- Roger Federer v Andy Roddick, 2009
Federer won 5-7 7-6 (8-6) 7-6 (7-5) 3-6 16-14
Twelve months after being denied by Nadal, Federer reacquainted himself with the trophy. Not only that, he became the greatest male player of all time by claiming his 15th Grand Slam title and surpassing Pete Sampras’ seven-year record.
The Swiss had to dig deep against an in-form Roddick, however. The American held four points for a two-set lead and then battled back to force an epic fifth set as the match became the longest men’s singles final ever in terms of games played.
Thirty games and 95 minutes later, a weary Roddick finally buckled. A framed forehand looped into the stand and Federer jumped for joy.
- Bjorn Borg v John McEnroe, 1981
McEnroe won 4-6 7-6 (7-1) 7-6 (7-4) 6-4
A year on from their 1980 epic, Borg and McEnroe reprised their roles. This time it was McEnroe’s day, lifting his first Wimbledon title by ending Borg’s monopoly at the All England Club.
Yet, it nearly never happened. You cannot be serious? Yes, entirely. Because 1981 was the year when McEnroe shouted that immortal line in a frenzied fury at chair umpire Edward James.
The American was fortunate, judging by accounts at the time, not to be kicked out of the Championships.
While the match “lacked the spontaneity and drama” of the previous year’s final, according to the New York Times, McEnroe didn’t care.
- Arthur Ashe v Jimmy Connors, 1975
Ashe won 6-1 6-1 5-7 6-4
Ashe was American. Connors was American. That’s about all they had in common when they lined up to play the 1975 final.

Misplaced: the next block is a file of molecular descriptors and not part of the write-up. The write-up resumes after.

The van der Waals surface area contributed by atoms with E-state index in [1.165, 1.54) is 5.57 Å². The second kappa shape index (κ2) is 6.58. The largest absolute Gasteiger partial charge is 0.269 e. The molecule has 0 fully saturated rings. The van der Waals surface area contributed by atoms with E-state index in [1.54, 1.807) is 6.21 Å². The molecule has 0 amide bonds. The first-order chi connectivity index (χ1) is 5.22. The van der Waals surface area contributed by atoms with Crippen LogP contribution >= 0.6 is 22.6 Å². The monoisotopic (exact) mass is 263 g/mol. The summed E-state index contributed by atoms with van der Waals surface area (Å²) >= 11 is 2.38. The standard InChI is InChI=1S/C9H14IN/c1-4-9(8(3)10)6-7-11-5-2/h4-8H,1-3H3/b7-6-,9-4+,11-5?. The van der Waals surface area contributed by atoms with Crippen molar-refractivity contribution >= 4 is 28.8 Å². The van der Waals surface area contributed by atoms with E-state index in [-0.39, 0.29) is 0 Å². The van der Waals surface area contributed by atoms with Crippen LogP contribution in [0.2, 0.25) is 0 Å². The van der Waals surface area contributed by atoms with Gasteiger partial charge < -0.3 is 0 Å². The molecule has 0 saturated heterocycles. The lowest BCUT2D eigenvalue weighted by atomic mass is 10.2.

Ashe was older and wiser, Connors was younger and brasher, their polarising personalities and contrasting careers teeing up a narrative which had sports fans hooked.
Connors, 22, was the hot favourite after winning three of the four Grand Slams and losing just four times in 103 matches during the previous year.
Yet it was the wily Ashe – after concocting a plan over blackjack in a Mayfair club to get under Connors’ skin – who triumphed.
- Boris Becker v Kevin Curren, 1985
Becker won 6-3 6-7 (4-7) 7-6 (7-3) 6-4
This was a final which turned out to be the defining moment of each man’s career.
Becker, unseeded and aged 17, became Wimbledon’s youngest men’s champion, the launchpad that rocketed him to superstar status.
Curren, seeded eighth and the overwhelming favourite, saw a concrete opportunity to earn Wimbledon immortality slip through his grasp. The South African-born, naturalised American never reached those heights again.
Neither the tournament, nor the final, was straightforward for Becker. The German said not knowing his grandad had died on the eve of the Championships ensured he maintained the mental strength to go through the fortnight, while he had to overcome injury and deficits in earlier rounds.
A brief wobble when serving for the title threatened to stall his ascension before his serve – the weapon that had helped scatter his previous opponents – helped him over the line.
10: Pat Rafter v Pete Sampras, 2000
Sampras won 6-7 (10-12) 7-6 (7-5) 6-4 6-2
The moment when Sampras sealed his place, then at least, as the greatest of all time.
At 8:57pm, the camera flashes illuminated a near-dark Centre Court as the American welled up when the magnitude of his achievement hit home.
After two rain delays led to a looming threat of a Monday finish, Sampras wrapped it up in the nick of time to win a record seventh men’s title at the All England Club and an unmatched 13th major victory.
Yet history was close to taking a different turn. A pair of double faults from a nervy Sampras helped Rafter take the first-set tie-break before the Australian became rattled and failed to convert a 4-1 lead in the second-set tie-break. What might have been…